Of course, TriBeca, SoHo, and the Lower East Side were booming. But he was offered an arrangement with the Durst Organization to relaunch in the spectacular Bank of America Tower/One Bryant Park (between Sixth and Seventh Avenues). He saw Times Square as the heartbeat of the city. “Big changes were afoot; and, since we’ve opened, things around us have changed for the better.” One change was the gutting of the interior of the landmarked Beaux-Arts Knickerbocker Hotel, built in 1906 by John Jacob Astor IV (residents included Ziegfeld showgirls, Caruso, and George M. Cohan). It reopened in 2015 as Times Square’s premier luxury hotel.
“Aureole is just across the street, so we were at the top of the list to create a restaurant there, Charlie Palmer at the Knick,” relates Palmer. He added new twists to his acclaimed cuisine “to create honest American cuisine” in an open kitchen. “We kept pace with trends and on the huge mansard roof opened a bar and lounge overlooking the New Year’s ball drop and lights of Broadway.”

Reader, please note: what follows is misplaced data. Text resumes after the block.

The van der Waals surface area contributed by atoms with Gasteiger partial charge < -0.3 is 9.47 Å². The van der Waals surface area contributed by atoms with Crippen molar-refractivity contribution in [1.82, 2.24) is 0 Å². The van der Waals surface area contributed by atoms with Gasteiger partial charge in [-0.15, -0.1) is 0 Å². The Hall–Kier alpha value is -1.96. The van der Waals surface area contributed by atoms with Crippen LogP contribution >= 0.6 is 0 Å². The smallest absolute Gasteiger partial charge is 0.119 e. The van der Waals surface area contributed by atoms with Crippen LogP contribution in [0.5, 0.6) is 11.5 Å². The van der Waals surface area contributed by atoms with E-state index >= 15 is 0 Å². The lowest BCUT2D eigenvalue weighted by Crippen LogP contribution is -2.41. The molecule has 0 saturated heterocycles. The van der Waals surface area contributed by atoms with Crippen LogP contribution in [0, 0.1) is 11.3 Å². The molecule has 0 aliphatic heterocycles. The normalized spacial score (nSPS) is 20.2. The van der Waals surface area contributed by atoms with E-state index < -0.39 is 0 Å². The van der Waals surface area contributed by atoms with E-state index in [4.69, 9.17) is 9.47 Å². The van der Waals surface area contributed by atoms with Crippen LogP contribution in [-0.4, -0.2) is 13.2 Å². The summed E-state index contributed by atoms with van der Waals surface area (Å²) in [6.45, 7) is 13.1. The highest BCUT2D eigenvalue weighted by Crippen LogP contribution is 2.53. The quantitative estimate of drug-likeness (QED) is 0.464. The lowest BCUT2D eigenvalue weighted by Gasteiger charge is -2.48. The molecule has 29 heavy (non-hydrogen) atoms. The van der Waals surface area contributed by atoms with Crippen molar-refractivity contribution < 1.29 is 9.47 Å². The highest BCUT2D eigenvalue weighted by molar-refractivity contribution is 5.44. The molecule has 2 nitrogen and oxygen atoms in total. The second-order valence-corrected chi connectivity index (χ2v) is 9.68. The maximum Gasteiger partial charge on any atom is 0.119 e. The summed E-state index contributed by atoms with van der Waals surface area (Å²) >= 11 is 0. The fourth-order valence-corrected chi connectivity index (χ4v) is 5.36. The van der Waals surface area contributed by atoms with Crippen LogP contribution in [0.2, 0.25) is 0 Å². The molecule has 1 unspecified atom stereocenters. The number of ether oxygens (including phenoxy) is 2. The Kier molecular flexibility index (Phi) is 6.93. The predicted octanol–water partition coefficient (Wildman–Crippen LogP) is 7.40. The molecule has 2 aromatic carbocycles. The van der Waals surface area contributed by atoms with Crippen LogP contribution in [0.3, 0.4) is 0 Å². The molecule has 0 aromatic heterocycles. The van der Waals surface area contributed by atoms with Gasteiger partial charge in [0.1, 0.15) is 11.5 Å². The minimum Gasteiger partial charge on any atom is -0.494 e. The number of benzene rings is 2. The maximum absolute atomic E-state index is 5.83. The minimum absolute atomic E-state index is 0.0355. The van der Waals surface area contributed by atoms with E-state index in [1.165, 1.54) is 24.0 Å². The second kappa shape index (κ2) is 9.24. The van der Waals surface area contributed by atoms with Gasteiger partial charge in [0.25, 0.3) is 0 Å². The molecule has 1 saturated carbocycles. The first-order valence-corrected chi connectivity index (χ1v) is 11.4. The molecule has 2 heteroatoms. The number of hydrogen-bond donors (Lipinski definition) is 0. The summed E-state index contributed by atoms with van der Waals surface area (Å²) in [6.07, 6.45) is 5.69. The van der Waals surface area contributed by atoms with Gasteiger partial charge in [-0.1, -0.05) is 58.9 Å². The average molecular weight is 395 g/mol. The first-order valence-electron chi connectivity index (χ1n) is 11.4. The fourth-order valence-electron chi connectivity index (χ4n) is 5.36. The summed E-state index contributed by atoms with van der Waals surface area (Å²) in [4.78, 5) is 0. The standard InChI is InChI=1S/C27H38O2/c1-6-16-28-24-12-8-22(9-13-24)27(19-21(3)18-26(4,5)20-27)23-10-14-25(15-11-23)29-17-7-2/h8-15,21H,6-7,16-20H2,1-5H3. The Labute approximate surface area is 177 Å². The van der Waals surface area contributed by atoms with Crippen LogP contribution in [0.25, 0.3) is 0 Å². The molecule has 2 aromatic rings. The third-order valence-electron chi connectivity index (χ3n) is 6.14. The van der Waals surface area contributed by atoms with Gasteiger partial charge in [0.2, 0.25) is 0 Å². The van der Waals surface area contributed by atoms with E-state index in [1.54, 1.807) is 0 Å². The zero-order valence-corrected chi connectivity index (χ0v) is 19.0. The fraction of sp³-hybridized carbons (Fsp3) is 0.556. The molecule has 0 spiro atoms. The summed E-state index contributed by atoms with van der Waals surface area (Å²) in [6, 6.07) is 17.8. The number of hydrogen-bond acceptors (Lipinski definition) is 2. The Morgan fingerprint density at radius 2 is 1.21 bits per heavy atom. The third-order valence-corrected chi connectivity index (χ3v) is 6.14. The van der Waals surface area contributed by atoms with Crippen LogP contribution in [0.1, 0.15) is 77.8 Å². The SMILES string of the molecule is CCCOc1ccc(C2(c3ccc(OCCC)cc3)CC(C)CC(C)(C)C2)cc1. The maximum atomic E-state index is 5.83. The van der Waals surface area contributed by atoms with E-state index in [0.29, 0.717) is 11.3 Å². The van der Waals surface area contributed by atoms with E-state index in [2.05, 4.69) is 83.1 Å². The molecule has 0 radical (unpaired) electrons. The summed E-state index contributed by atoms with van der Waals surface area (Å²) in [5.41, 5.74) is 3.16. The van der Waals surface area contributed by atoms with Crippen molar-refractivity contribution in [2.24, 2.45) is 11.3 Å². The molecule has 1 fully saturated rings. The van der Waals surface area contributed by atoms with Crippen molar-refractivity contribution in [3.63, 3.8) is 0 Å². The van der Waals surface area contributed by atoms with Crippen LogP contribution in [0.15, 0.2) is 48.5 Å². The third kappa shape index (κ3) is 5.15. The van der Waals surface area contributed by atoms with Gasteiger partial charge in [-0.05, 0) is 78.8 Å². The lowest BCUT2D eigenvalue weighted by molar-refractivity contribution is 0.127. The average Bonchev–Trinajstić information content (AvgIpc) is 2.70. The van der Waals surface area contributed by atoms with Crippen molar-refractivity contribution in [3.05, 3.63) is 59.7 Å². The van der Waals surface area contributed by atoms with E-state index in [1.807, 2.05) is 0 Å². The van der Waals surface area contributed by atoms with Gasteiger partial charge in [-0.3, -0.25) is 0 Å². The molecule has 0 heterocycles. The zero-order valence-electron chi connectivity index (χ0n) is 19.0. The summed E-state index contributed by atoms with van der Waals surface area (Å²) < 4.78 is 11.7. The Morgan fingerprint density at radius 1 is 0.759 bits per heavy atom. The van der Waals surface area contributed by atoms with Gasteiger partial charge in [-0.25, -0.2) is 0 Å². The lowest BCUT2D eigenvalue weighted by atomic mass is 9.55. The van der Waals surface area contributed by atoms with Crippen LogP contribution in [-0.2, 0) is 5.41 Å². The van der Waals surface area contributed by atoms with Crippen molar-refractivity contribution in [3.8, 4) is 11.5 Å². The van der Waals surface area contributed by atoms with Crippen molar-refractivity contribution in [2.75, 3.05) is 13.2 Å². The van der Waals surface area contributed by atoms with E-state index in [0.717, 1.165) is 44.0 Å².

A far cry from where Charlie Palmer was born in upstate Smyrna, NY. He described his dad as “a jack of all trades. He was a plumber, an electrician, the go-to guy when anything went wrong.” His parents had a household appliance store. It was a large family: two older half-brothers and an older brother—all married with families. In fact, he says, “My oldest brother has been in the lumber business all his life. I worked in the lumber yard in summer. That was a career possibility.”
THE PASSION BEGINS At 15, he got a job scrubbing pots and pans in the restaurant of the historic Dutch-Colonial Colgate Inn in Hamilton. Palmer says that “amid expert chefs and scrubbing pots and pans is where my passion for food began.” There, and at the home of family friend Sharon Crane, a home economics teacher at his high school. “My parents kept late hours at the store, so meal times were a bit hectic,” he relates. “I was invited to Sharon’s, and she was always busy baking—especially her famous gingersnap cookies.” She made the most fantastic dishes, quite different from what I was used to. Sharon became like an aunt. I watched, observed, soaked it all in, assisted. She opened my eyes to the possibility of a career as a chef. She just turned 84 and is still amazing.” (Sharon Crane’s gingersnaps are a turn-down amenity for guests at Palmer’s Archer Hotel in Napa.)
Right out of high school, Palmer was accepted at the C.I.A. “I was the black sheep of the family,” he laughs. “My first year at the C.I.A., I knew I was on the right path. That didn’t go over so well with my parents and half-brother Leslie. They thought I was nuts.” Upon graduation, he headed to New York City. Among his early influences were Leon Dahnens (C.I.A.), Buzzy O’Keeffe (River Café), and Jean-Jacques Rachou (La Côte Basque).